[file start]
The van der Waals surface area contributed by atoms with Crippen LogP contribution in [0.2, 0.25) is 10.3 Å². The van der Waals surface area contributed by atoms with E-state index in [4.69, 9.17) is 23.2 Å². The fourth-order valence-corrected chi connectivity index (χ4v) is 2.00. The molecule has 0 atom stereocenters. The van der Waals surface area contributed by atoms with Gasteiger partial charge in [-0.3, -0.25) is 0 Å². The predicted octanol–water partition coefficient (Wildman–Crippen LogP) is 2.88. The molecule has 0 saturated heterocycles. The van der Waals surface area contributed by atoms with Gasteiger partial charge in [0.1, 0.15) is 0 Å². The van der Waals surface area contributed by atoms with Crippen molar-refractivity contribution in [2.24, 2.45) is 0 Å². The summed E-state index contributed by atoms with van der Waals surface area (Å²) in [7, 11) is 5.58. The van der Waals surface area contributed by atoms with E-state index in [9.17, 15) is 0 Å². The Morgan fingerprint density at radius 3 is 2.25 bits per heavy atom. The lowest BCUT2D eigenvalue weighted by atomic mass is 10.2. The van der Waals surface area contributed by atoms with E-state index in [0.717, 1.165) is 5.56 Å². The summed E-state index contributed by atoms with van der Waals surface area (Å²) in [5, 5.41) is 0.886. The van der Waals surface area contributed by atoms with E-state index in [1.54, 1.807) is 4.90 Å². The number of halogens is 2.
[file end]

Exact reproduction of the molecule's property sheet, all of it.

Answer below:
The van der Waals surface area contributed by atoms with Crippen LogP contribution in [0.2, 0.25) is 10.3 Å². The van der Waals surface area contributed by atoms with E-state index in [4.69, 9.17) is 23.2 Å². The fourth-order valence-corrected chi connectivity index (χ4v) is 2.00. The molecule has 0 atom stereocenters. The van der Waals surface area contributed by atoms with Gasteiger partial charge in [-0.3, -0.25) is 0 Å². The predicted octanol–water partition coefficient (Wildman–Crippen LogP) is 2.88. The molecule has 0 saturated heterocycles. The van der Waals surface area contributed by atoms with Gasteiger partial charge in [0.1, 0.15) is 0 Å². The van der Waals surface area contributed by atoms with Crippen molar-refractivity contribution in [2.24, 2.45) is 0 Å². The summed E-state index contributed by atoms with van der Waals surface area (Å²) in [7, 11) is 5.58. The van der Waals surface area contributed by atoms with E-state index in [9.17, 15) is 0 Å². The Morgan fingerprint density at radius 3 is 2.25 bits per heavy atom. The lowest BCUT2D eigenvalue weighted by atomic mass is 10.2. The van der Waals surface area contributed by atoms with E-state index in [0.717, 1.165) is 5.56 Å². The summed E-state index contributed by atoms with van der Waals surface area (Å²) in [5, 5.41) is 0.886. The van der Waals surface area contributed by atoms with E-state index in [1.54, 1.807) is 4.90 Å². The number of halogens is 2.